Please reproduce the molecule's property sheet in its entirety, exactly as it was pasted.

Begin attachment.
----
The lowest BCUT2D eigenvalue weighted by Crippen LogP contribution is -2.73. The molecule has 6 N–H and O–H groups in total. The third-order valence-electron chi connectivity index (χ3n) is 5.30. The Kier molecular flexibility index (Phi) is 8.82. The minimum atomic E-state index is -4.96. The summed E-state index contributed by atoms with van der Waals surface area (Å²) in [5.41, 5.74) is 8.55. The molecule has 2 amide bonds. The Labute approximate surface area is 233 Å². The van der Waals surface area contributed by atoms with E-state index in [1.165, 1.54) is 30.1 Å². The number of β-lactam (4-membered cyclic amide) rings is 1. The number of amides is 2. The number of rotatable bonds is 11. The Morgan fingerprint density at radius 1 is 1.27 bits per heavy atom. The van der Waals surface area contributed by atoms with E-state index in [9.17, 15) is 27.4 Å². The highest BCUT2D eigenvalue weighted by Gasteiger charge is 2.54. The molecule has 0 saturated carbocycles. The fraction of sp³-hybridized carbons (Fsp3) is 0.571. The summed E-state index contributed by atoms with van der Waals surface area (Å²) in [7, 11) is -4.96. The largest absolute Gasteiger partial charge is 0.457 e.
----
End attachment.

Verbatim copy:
The lowest BCUT2D eigenvalue weighted by Crippen LogP contribution is -2.73. The molecule has 6 N–H and O–H groups in total. The third-order valence-electron chi connectivity index (χ3n) is 5.30. The Kier molecular flexibility index (Phi) is 8.82. The minimum atomic E-state index is -4.96. The summed E-state index contributed by atoms with van der Waals surface area (Å²) in [5.41, 5.74) is 8.55. The molecule has 2 amide bonds. The Labute approximate surface area is 233 Å². The van der Waals surface area contributed by atoms with E-state index in [1.165, 1.54) is 30.1 Å². The number of β-lactam (4-membered cyclic amide) rings is 1. The number of amides is 2. The number of rotatable bonds is 11. The Morgan fingerprint density at radius 1 is 1.27 bits per heavy atom. The van der Waals surface area contributed by atoms with E-state index in [9.17, 15) is 27.4 Å². The highest BCUT2D eigenvalue weighted by Gasteiger charge is 2.54. The molecule has 0 saturated carbocycles. The fraction of sp³-hybridized carbons (Fsp3) is 0.571. The summed E-state index contributed by atoms with van der Waals surface area (Å²) in [7, 11) is -4.96. The largest absolute Gasteiger partial charge is 0.457 e.